Security question about Nextcloud AIO

I would like to set up Nextcloud behind a reverse proxy and therefore I fiddled around with Nextcloud AIO as it is announced as the future way to go. At first, I assumed that all necessary services (web server, database, …) get executed within the same container. After understanding that AIO spawns containers via the Docker socket, I am shocked a bit. Please correct me if I am wrong but does this mean that AIO has full control over the Docker daemon? In most environments this would mean that AIO also has indirect root access to the system as most environments do not make use of rootless mode.

In my current understanding, Nextcloud also promotes AIO as the future way to go. This means that I should not set up the old-fashioned Nextcloud anymore if I want to have a future-proof solution, right?

Please tell me that I am wrong.

(already tried to google that topic but did not find anything)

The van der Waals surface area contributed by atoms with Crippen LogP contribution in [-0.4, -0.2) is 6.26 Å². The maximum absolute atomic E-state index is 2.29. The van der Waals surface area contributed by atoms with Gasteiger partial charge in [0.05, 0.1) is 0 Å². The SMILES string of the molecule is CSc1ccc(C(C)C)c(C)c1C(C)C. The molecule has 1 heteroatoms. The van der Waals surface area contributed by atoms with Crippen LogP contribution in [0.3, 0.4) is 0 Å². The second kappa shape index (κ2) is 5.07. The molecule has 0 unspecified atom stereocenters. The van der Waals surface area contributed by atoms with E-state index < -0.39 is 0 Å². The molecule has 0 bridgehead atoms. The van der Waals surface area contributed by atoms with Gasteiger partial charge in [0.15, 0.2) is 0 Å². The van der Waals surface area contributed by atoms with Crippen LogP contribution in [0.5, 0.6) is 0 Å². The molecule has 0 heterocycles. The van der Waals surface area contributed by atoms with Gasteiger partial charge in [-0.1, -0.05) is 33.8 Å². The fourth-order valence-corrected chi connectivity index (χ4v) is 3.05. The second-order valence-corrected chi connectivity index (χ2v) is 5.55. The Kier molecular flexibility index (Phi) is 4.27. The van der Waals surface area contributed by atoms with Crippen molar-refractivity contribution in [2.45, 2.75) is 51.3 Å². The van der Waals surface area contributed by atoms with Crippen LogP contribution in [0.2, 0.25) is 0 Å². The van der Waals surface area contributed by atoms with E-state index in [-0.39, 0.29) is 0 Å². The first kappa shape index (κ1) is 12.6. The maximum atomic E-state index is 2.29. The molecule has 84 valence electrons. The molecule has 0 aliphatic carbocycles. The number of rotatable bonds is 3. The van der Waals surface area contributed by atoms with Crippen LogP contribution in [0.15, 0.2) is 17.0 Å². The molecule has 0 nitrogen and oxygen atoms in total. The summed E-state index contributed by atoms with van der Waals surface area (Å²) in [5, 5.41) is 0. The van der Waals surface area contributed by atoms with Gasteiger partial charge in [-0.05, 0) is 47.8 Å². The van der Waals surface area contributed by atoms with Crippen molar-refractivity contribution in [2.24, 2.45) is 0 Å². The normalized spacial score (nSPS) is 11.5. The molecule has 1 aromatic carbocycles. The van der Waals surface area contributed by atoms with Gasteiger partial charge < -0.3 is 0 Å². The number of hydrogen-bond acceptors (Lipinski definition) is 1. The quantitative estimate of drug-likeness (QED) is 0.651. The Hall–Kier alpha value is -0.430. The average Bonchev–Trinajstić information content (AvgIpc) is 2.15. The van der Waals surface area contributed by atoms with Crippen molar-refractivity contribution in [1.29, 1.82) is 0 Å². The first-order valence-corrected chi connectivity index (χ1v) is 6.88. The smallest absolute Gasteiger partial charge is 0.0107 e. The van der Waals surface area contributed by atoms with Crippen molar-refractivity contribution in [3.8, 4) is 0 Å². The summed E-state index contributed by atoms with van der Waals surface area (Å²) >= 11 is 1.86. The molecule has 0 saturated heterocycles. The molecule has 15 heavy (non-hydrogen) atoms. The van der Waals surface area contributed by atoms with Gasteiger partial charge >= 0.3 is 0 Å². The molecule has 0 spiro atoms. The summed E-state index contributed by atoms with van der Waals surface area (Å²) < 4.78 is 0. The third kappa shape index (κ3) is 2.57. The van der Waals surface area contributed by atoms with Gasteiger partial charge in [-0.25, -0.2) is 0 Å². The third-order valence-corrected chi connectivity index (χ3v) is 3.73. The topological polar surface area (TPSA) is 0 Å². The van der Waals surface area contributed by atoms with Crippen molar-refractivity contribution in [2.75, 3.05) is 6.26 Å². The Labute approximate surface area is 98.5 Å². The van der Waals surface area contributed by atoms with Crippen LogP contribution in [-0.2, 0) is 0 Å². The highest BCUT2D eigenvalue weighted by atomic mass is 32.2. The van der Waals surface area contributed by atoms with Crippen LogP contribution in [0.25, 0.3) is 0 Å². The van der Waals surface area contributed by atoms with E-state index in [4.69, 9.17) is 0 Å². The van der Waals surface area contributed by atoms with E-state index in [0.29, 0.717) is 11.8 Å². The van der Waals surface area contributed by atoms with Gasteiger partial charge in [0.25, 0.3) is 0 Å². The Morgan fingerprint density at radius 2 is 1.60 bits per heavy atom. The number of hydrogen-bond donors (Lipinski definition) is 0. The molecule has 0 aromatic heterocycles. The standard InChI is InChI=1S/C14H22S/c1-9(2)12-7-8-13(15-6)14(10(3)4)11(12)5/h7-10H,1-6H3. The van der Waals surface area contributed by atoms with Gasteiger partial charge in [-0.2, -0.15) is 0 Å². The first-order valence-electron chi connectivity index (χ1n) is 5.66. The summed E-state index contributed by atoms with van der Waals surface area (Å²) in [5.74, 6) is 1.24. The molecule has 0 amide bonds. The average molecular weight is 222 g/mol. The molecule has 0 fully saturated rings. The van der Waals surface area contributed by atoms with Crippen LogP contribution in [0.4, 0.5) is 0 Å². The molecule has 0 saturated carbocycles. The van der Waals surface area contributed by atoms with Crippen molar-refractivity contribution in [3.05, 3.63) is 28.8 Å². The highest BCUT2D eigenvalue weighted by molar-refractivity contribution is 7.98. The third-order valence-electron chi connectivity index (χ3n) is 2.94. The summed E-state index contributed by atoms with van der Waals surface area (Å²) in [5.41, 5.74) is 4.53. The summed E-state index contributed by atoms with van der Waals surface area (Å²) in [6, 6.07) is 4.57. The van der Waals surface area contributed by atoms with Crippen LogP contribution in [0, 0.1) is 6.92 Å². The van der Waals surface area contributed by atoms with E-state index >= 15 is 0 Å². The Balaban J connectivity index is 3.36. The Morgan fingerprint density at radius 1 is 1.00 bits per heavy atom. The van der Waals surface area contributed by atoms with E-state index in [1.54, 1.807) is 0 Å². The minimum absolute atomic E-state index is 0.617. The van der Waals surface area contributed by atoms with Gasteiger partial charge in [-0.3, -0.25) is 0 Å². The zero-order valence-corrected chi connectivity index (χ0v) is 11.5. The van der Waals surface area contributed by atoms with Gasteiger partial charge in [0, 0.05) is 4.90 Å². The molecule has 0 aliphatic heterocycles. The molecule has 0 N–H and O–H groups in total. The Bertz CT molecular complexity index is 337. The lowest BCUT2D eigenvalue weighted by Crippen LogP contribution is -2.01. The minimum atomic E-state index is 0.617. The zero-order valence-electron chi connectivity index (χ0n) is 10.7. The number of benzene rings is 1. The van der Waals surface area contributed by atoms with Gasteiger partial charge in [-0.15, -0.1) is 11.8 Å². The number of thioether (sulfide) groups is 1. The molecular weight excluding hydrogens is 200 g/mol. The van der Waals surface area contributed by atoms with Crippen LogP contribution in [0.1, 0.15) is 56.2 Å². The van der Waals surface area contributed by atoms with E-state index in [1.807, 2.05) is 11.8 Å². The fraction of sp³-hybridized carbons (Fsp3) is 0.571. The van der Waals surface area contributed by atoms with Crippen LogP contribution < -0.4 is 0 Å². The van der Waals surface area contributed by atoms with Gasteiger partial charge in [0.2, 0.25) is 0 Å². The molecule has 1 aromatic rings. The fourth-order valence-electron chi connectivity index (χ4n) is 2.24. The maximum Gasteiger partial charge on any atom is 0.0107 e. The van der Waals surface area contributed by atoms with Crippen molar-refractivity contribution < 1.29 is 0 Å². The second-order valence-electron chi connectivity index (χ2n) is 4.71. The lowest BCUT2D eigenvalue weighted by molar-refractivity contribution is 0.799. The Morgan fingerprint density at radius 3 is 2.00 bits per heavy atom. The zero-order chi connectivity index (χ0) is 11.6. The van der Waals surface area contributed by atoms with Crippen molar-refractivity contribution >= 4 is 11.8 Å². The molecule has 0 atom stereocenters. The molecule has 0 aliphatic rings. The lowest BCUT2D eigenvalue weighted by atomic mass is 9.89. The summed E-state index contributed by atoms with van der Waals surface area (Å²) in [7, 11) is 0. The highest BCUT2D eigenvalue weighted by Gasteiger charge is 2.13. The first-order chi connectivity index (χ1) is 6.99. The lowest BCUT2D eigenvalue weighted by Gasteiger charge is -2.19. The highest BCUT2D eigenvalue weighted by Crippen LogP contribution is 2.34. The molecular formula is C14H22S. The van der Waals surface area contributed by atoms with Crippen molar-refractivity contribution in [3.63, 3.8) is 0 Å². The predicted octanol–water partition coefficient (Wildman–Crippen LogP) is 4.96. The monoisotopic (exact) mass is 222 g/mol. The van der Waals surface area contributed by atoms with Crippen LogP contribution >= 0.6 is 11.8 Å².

Hi, feel free to read through the whole discussion in Why is it mounting the docker socket / spawning auxiliary containers? · nextcloud/all-in-one · Discussion #500 · GitHub

Thanks for the response. Unfortunately, this confirms my concerns.

Is there a statement about the “way to go” from Nextcloud? Will only AIO be supported in the near future or will the “old-fashioned way” (multiple containers deployed manually) further be supported?

Not sure if you saw this? all-in-one/manual-install at main · nextcloud/all-in-one · GitHub

I took a look into this but it seems to be very time-consuming to keep a Nextcloud instance maintained (especially because no automated update procedure is supported). With the old way of deploying a Nextcloud container together with a database container, it is pretty easy to update version by version.

So, same question: Will the old way of deploying Nextcloud with Docker still be supported or will only AIO be supported in the future? I am interested in the mid- to long-term planning.

If this implies that AIO does not update itself automatically, that is wrong. It does.

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I think there is no reason for end Nextcloud Docker or Nextcloud AIO. Maybe read this thread.

Nextcloud itself is AGPL software. If enough developers can be found, it will be developed where developers enjoy it. Nextcloud is also a LAMP software that is easy to implement both with and without Docker.


No, I am referring to the manual setup of AIO, not the fully-automated setup AIO.